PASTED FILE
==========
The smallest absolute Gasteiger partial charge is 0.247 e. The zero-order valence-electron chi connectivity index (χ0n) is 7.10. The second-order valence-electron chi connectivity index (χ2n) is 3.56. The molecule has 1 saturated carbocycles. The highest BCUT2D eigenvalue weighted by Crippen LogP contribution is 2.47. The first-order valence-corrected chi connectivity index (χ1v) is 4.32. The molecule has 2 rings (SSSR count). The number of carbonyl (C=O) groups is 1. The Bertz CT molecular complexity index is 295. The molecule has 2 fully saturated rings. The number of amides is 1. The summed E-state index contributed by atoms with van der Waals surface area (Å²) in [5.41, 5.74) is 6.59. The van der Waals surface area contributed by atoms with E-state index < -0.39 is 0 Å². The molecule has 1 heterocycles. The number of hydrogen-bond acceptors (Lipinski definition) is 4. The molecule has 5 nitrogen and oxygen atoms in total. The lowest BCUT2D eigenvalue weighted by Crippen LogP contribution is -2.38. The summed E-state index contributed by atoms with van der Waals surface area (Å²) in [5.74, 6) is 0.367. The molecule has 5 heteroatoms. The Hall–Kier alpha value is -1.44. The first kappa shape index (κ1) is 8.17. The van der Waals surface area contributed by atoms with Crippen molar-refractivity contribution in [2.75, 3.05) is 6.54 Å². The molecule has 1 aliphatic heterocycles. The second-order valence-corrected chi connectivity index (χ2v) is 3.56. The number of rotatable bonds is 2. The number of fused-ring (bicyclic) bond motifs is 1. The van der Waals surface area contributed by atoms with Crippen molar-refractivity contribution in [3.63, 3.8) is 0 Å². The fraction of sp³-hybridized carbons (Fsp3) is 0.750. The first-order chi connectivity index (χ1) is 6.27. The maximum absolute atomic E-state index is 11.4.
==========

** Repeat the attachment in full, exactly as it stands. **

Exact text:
The smallest absolute Gasteiger partial charge is 0.247 e. The zero-order valence-electron chi connectivity index (χ0n) is 7.10. The second-order valence-electron chi connectivity index (χ2n) is 3.56. The molecule has 1 saturated carbocycles. The highest BCUT2D eigenvalue weighted by Crippen LogP contribution is 2.47. The first-order valence-corrected chi connectivity index (χ1v) is 4.32. The molecule has 2 rings (SSSR count). The number of carbonyl (C=O) groups is 1. The Bertz CT molecular complexity index is 295. The molecule has 2 fully saturated rings. The number of amides is 1. The summed E-state index contributed by atoms with van der Waals surface area (Å²) in [5.41, 5.74) is 6.59. The van der Waals surface area contributed by atoms with E-state index < -0.39 is 0 Å². The molecule has 1 heterocycles. The number of hydrogen-bond acceptors (Lipinski definition) is 4. The molecule has 5 nitrogen and oxygen atoms in total. The lowest BCUT2D eigenvalue weighted by Crippen LogP contribution is -2.38. The summed E-state index contributed by atoms with van der Waals surface area (Å²) in [5.74, 6) is 0.367. The molecule has 5 heteroatoms. The Hall–Kier alpha value is -1.44. The first kappa shape index (κ1) is 8.17. The van der Waals surface area contributed by atoms with Crippen molar-refractivity contribution in [2.75, 3.05) is 6.54 Å². The molecule has 1 aliphatic heterocycles. The second-order valence-corrected chi connectivity index (χ2v) is 3.56. The number of rotatable bonds is 2. The number of fused-ring (bicyclic) bond motifs is 1. The van der Waals surface area contributed by atoms with Crippen molar-refractivity contribution in [3.63, 3.8) is 0 Å². The fraction of sp³-hybridized carbons (Fsp3) is 0.750. The first-order chi connectivity index (χ1) is 6.27. The maximum absolute atomic E-state index is 11.4.